If the upper-level elective courses are like stores in a mall, then a world history survey class is more like a mall directory sign, which tells you where the stores are located and what you can find in them.

This distinction is significant to me as a teacher, because it reminds me that I will inevitably have to make sacrifices in content due to the nature of a survey course.  But I explain it to my students because I don’t want them to confuse the experience of taking a survey course with the experience of doing history.

It’s a tragic irony that the very classes in which we’re able to engage non-history majors are the very same classes in which students don’t get as many opportunities to see what makes history so captivating.  In survey courses, there’s so much material to be covered that you can’t delve deeply into the kinds of problems and issues that occupy the attention of historians and advanced-level history students.  The students who really get to have fun with history are the ones who take the upper-level electives, and yet students who sign up for those classes have often done so because they already know how much fun they can have doing it.

I do my best in my survey classes to try to give students a taste of the discipline of history, even though most of our time will necessarily be spent doing the less appealing work of laying a foundation of basic historical knowledge.  But I realize that many of them won’t be inclined take a history class beyond the gen-ed requirements, and thus won’t discover that history is more than mastering general concepts and facts.  That’s why I spend a few minutes on the first day explaining my shopping mall metaphor.  The orientation that we do in survey courses is necessary and I try to make it compelling, but if possible, I want students to use my introductory class to find a few stores that intrigue them, so that when it’s time to take some electives they might consider going in for a closer look at the merchandise.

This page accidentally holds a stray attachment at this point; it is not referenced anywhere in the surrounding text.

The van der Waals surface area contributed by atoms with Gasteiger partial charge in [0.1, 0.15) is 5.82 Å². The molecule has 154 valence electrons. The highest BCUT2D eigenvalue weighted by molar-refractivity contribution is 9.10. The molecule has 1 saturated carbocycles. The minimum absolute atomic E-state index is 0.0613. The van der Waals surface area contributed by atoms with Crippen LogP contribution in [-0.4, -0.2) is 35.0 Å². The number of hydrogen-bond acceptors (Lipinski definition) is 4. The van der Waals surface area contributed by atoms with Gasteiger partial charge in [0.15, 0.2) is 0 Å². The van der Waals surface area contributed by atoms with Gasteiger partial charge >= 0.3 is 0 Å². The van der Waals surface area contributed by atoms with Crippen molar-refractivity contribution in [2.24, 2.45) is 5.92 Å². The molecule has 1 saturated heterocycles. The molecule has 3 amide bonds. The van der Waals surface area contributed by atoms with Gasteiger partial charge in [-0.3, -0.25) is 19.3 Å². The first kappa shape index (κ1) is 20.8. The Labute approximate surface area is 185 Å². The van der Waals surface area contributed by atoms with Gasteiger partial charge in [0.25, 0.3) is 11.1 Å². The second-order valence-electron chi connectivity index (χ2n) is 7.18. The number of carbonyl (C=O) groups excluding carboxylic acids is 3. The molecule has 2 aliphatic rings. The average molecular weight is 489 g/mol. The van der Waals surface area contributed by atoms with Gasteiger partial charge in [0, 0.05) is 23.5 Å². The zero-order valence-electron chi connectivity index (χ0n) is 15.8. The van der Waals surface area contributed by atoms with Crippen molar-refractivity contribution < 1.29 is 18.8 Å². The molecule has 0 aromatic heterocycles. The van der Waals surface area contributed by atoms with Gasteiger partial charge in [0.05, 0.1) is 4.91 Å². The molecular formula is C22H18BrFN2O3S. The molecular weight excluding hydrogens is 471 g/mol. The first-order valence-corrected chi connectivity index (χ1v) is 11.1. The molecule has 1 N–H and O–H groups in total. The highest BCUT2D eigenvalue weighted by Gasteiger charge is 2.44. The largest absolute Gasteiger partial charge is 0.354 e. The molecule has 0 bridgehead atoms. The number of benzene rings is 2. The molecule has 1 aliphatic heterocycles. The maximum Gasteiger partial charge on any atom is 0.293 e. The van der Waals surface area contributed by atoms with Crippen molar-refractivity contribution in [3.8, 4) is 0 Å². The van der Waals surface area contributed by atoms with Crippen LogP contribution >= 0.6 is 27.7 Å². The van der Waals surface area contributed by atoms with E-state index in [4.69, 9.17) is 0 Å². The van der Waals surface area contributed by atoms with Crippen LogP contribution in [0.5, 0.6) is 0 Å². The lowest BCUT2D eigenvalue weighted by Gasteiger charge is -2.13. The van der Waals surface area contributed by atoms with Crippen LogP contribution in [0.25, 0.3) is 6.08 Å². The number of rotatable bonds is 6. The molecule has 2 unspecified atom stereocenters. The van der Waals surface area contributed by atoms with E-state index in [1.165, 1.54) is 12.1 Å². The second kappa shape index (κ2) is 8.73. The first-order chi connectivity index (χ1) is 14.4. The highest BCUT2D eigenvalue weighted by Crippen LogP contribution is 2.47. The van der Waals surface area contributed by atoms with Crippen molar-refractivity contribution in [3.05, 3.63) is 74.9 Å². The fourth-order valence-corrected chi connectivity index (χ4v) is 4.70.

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Filed under Teaching History

Keep the doors open

I’m of the opinion that history departments need to be more open to the possibility that students may want to pursue career paths outside academia, so I’m pleased to see that this was one of the subjects of discussion at the AHA.

Professors need to avoid discouraging budding public historians, of course, but they should do more than that—they should be actively encouraging them.  They should familiarize themselves with the career paths open to non-academic historians and equip themselves to guide interested students along those paths.  To assume that all roads originating in higher historical education should end in a tenure-track teaching position is, I submit, irresponsible.  Jobs for history majors are scarce enough without mentors closing possible doors before their students can consider walking through them.

If academic historians are looking for ways to bridge the chasm between the ivory tower and the public, they should remember that  their classrooms are full of potential public historians.

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Filed under Teaching History